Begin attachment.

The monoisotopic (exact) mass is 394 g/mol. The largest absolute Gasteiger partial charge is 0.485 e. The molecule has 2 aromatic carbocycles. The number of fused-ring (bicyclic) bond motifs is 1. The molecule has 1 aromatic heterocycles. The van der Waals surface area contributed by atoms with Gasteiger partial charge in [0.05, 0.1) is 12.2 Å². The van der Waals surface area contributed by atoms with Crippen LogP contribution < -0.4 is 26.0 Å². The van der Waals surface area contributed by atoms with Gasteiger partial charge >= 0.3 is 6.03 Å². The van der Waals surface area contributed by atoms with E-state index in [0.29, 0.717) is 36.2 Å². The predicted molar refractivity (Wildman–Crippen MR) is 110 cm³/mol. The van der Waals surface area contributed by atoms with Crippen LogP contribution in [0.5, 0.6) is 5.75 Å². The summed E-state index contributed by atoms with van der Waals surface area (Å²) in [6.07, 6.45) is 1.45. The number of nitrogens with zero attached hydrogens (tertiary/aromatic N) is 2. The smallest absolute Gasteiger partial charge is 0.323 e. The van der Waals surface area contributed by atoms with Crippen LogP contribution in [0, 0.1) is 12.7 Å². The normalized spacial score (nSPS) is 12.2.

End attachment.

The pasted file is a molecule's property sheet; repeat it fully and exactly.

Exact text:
The monoisotopic (exact) mass is 394 g/mol. The largest absolute Gasteiger partial charge is 0.485 e. The molecule has 2 aromatic carbocycles. The number of fused-ring (bicyclic) bond motifs is 1. The molecule has 1 aromatic heterocycles. The van der Waals surface area contributed by atoms with Gasteiger partial charge in [0.05, 0.1) is 12.2 Å². The van der Waals surface area contributed by atoms with Crippen LogP contribution < -0.4 is 26.0 Å². The van der Waals surface area contributed by atoms with Gasteiger partial charge >= 0.3 is 6.03 Å². The van der Waals surface area contributed by atoms with E-state index in [0.29, 0.717) is 36.2 Å². The predicted molar refractivity (Wildman–Crippen MR) is 110 cm³/mol. The van der Waals surface area contributed by atoms with Crippen LogP contribution in [0.5, 0.6) is 5.75 Å². The summed E-state index contributed by atoms with van der Waals surface area (Å²) in [6.07, 6.45) is 1.45. The number of nitrogens with zero attached hydrogens (tertiary/aromatic N) is 2. The smallest absolute Gasteiger partial charge is 0.323 e. The van der Waals surface area contributed by atoms with Crippen LogP contribution in [0, 0.1) is 12.7 Å². The normalized spacial score (nSPS) is 12.2.